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# Conditional and Unconditional Bayesian Integration

In this appendix, we carry out the result shown earlier relating the Bayesian estimation of conditional and joint densities. In presenting these two inference problems, we discussed how they might lead to different solutions despite the fact that they both involve exact techniques (integration and conditioning). In addition, some speculation about the superiority of the direct conditional estimate was made. In the following, we present a specific example to demonstrate this difference and to argue in favor of the conditional estimate p(y|x)c versus the conditioned joint estimate p(y|x)j.

To prove this point, we use a specific example, a simple 2-component mixture model. Assume the objective is to estimate a conditional density, p(y|x). This conditional density is a conditioned 2-component 2D Gaussian mixture model with identity covariances. We try to first estimate this conditional density by finding the joint density p(x,y) and then conditioning it to get p(y|x)j. Subsequently, we try to estimate the conditional density directly to get p(y|x)c without obtaining a joint density in the process. These are then compared to see if they yield identical solutions. Consider a joint density as a two-element 2D Gaussian mixture model with identity covariance and equal mixing proportions shown in Figure 11.1. We wish to fit this model to data using Bayesian integration techniques. The result will not be significant on its own since this is a trivial learning example. However, we shall check for inconsistencies between this result and direct conditional density estimation to prove a general statement about Bayesian inference. Equation 11.1 depicts the likelihood of a data point (x,y) given the model and Equation 11.2 depicts a wide Gaussian prior (with very large ) on the parameters (m0, n0, m1, n1). As shown earlier, we wish to optimize this model over a data set . This computation results in a model p(x,y) as in Equation 11.3. (11.1) (11.2) (11.3)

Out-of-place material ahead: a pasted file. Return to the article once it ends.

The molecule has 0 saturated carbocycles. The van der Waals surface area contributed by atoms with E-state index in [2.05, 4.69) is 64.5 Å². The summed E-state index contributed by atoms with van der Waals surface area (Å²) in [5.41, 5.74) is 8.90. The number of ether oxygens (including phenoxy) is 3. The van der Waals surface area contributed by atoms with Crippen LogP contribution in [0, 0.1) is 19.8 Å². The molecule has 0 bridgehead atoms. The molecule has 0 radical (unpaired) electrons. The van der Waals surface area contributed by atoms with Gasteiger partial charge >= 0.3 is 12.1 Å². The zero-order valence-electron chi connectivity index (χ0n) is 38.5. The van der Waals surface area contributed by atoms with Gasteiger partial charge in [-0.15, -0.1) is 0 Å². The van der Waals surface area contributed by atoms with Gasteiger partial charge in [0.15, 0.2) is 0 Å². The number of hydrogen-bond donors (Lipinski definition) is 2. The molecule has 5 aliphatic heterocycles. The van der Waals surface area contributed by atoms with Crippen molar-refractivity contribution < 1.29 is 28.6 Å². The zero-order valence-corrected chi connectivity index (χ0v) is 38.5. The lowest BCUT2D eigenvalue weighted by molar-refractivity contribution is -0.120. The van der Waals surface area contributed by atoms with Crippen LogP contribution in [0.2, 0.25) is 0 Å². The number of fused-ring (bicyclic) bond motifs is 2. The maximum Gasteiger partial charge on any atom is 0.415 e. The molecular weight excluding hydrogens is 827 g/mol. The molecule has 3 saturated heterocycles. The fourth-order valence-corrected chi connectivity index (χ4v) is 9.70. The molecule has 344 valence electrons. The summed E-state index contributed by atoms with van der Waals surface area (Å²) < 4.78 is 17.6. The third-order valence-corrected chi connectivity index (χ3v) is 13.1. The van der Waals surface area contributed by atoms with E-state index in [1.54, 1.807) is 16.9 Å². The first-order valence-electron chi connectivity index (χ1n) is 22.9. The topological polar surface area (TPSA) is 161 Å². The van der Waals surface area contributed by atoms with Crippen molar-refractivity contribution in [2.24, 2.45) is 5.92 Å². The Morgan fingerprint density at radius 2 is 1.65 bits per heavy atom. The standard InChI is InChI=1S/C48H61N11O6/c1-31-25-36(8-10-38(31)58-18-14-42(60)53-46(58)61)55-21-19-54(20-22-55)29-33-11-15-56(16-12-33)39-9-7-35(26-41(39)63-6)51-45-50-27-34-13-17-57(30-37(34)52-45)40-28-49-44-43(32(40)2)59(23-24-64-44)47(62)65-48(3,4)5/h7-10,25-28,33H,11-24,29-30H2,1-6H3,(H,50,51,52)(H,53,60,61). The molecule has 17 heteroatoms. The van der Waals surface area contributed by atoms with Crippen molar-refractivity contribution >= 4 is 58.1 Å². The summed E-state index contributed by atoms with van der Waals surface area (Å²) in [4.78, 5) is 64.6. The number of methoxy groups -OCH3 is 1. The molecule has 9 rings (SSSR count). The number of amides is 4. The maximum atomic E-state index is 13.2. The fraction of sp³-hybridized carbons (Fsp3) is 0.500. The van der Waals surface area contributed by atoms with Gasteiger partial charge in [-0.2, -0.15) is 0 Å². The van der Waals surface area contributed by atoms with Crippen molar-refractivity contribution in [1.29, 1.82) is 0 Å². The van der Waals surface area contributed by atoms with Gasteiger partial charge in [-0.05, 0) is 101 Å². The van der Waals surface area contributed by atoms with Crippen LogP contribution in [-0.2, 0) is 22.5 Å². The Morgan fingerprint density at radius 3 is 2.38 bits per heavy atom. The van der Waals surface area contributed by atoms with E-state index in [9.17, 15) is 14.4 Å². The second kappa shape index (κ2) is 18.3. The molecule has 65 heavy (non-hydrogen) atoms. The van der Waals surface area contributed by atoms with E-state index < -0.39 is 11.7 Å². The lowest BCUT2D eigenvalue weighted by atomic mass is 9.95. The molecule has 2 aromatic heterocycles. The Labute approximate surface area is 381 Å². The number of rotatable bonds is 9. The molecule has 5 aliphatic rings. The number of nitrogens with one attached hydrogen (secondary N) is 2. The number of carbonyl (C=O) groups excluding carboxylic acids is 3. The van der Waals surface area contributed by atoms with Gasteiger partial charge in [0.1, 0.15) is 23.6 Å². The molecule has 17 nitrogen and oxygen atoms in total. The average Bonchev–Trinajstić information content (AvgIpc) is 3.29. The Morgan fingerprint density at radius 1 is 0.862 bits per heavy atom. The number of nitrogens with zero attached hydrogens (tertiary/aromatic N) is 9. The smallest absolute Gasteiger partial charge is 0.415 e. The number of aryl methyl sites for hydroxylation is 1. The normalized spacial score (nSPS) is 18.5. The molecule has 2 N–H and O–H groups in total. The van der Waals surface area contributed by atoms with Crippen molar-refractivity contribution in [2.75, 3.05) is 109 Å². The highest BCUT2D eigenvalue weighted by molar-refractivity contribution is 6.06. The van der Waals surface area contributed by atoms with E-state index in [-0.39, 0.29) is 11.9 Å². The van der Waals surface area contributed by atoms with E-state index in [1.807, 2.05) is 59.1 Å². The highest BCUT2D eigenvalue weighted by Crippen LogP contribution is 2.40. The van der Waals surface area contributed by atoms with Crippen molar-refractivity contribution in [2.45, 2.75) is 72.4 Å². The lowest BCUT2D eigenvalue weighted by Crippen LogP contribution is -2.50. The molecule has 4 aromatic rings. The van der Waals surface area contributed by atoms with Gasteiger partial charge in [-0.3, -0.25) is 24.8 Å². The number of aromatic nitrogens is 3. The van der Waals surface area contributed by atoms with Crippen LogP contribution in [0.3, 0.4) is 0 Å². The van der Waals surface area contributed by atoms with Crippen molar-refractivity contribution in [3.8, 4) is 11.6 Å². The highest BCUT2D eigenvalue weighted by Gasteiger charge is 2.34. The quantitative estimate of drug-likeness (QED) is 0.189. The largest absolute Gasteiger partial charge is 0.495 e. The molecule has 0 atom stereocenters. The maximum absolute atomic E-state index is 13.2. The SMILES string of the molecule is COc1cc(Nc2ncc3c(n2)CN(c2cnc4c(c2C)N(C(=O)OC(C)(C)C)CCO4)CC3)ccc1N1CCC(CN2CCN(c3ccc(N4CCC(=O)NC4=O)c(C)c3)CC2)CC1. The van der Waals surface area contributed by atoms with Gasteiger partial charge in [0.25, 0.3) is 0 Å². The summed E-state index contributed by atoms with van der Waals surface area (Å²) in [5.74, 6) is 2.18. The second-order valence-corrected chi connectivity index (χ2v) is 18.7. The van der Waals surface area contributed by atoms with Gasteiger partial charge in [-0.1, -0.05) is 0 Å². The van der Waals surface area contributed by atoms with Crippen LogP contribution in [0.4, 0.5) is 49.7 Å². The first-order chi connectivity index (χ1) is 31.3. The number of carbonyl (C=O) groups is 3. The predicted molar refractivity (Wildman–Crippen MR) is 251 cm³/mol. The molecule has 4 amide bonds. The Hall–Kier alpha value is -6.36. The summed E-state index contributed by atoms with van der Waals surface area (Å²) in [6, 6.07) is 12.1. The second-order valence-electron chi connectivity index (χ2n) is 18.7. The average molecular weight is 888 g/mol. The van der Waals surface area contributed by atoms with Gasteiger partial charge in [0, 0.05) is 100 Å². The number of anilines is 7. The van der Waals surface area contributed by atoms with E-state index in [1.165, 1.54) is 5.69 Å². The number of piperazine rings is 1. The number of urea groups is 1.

In Equation 11.3 we are effectively summing over all the permutations of the assignments of the N data points to the 2 different models. For each , we select a different assignment of the i data points. Each point gets assigned to one of 2 Gaussians (one related to and the other related to ). The summation over the data in each exponential can be further simplified as in Equation 11.4 and then analytically integrated. The integrals are summed over all possible assignments of the data points to one of the two Gaussians (i.e. MNpossibilities or integrals where M=2 models here). Essentially, we are iterating over all possible permutations where the data points are assigned to the two different Gaussians all 2N different ways and estimating the Gaussians accordingly. Evidently this is a slow process and due to the exponential complexity growth, it can not be done for real-world applications. Figure 11.2 shows some data and the Bayesian multivariate mixture model estimate of the probability density p(x,y). Figure 11.3 shows the conditional density p(y|x)j.  (11.4) By solving another integration, we can directly compute the conditional density p(y|x)c. The conditional density has the form shown in Equation 11.5. This is just a regular 2-component conditioned mixture of Gaussians model with identity covariances. Assume that we are using the same prior as before. In addition, note the presence of the exact same parameters m0, n0, m1, n1 which reside in the conditioned parametrization of which can be called . (11.5)